Granny's Programming Pearls
"inside of every large program is a small program struggling to get out"
JavaRanch.com/granny.jsp
Help coderanch get a
new server
by contributing to the fundraiser
  • Post Reply Bookmark Topic Watch Topic
  • New Topic
programming forums Java Mobile Certification Databases Caching Books Engineering Micro Controllers OS Languages Paradigms IDEs Build Tools Frameworks Application Servers Open Source This Site Careers Other Pie Elite all forums
this forum made possible by our volunteer staff, including ...
Marshals:
  • Campbell Ritchie
  • Jeanne Boyarsky
  • Ron McLeod
  • Paul Clapham
  • Liutauras Vilda
Sheriffs:
  • paul wheaton
  • Rob Spoor
  • Devaka Cooray
Saloon Keepers:
  • Stephan van Hulst
  • Tim Holloway
  • Carey Brown
  • Frits Walraven
  • Tim Moores
Bartenders:
  • Mikalai Zaikin

>>> Question

 
Ranch Hand
Posts: 31
  • Mark post as helpful
  • send pies
    Number of slices to send:
    Optional 'thank-you' note:
  • Quote
  • Report post to moderator
Folks,

Does anybody have a good real world example of when the unsigned right shift operator might be useful. I know what it does but am trying to see just how beneficial it may be. Thanks!

Andreas
 
Ranch Hand
Posts: 225
  • Mark post as helpful
  • send pies
    Number of slices to send:
    Optional 'thank-you' note:
  • Quote
  • Report post to moderator
Have a look at the java.util.BitSet source code.

As it holds the data in an long-array, it makes intense use of shift operators.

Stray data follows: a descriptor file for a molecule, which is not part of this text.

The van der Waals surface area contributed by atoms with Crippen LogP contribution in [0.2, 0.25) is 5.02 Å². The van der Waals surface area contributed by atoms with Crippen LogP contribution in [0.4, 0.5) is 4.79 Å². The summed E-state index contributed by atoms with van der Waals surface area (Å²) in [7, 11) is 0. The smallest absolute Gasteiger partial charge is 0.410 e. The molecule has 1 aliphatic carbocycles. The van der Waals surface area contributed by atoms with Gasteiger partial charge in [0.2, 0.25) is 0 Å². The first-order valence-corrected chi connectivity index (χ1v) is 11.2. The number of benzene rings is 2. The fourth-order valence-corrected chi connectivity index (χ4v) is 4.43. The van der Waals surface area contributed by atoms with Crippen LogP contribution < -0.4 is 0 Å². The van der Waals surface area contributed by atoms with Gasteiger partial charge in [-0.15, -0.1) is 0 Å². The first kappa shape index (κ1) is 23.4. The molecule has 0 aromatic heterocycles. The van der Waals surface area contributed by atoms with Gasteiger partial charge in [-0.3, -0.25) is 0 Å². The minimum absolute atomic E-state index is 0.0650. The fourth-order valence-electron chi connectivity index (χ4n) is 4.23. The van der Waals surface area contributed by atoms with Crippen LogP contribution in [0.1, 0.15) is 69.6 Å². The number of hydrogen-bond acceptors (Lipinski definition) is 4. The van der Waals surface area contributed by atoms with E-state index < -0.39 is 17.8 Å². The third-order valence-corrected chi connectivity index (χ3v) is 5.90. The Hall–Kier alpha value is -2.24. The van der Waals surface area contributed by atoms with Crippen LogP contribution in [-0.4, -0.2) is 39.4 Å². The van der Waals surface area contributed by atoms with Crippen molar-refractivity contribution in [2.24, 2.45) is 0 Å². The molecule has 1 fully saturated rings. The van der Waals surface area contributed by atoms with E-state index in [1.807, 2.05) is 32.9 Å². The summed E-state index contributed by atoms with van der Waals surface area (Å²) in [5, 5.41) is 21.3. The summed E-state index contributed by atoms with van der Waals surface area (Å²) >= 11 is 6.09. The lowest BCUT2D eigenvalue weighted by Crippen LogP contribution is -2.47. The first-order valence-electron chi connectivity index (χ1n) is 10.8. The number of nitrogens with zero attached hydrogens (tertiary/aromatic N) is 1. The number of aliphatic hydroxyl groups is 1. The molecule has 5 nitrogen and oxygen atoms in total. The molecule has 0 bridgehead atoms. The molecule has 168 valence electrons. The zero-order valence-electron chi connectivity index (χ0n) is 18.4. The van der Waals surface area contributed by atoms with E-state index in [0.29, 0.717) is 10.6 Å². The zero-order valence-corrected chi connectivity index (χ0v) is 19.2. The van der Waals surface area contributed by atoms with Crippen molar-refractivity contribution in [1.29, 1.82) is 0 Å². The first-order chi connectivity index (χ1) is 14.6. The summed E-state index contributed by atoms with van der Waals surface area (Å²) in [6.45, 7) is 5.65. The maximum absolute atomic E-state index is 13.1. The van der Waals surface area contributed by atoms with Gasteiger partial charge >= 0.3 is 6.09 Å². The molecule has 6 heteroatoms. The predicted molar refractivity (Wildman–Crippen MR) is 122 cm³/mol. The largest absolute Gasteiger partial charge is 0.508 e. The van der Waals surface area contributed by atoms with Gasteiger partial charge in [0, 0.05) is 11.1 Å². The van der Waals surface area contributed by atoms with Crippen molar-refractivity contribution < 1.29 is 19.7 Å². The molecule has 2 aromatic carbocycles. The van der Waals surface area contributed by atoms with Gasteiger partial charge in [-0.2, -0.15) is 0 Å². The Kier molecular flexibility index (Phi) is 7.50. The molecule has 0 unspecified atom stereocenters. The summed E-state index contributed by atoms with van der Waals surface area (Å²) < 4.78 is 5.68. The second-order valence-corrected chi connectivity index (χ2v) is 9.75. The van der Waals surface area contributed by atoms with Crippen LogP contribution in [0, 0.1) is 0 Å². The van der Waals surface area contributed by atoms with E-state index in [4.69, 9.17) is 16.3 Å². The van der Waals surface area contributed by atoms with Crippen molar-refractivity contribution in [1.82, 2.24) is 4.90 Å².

author
Posts: 9050
21
  • Mark post as helpful
  • send pies
    Number of slices to send:
    Optional 'thank-you' note:
  • Quote
  • Report post to moderator
just keep in mind that this isn't an SCJP topic for Tiger.
 
Ranch Hand
Posts: 121
  • Mark post as helpful
  • send pies
    Number of slices to send:
    Optional 'thank-you' note:
  • Quote
  • Report post to moderator


Well, doesn't the output seem familiar?

x >>> n is equivalent to (x/2^n)
 
Greenhorn
Posts: 6
  • Mark post as helpful
  • send pies
    Number of slices to send:
    Optional 'thank-you' note:
  • Quote
  • Report post to moderator

Originally posted by Sravan Kumar:

Well, doesn't the output seem familiar?

x >>> n is equivalent to (x/2^n)[/QB]



Hi Sarvan,
Your above statement is not right.
See,


This will print 2. The >>> operator is not like << which is multiplication by 2^n.
 
A sonic boom would certainly ruin a giant souffle. But this tiny ad would protect it:
We need your help - Coderanch server fundraiser
https://coderanch.com/t/782867/Coderanch-server-fundraiser
reply
    Bookmark Topic Watch Topic
  • New Topic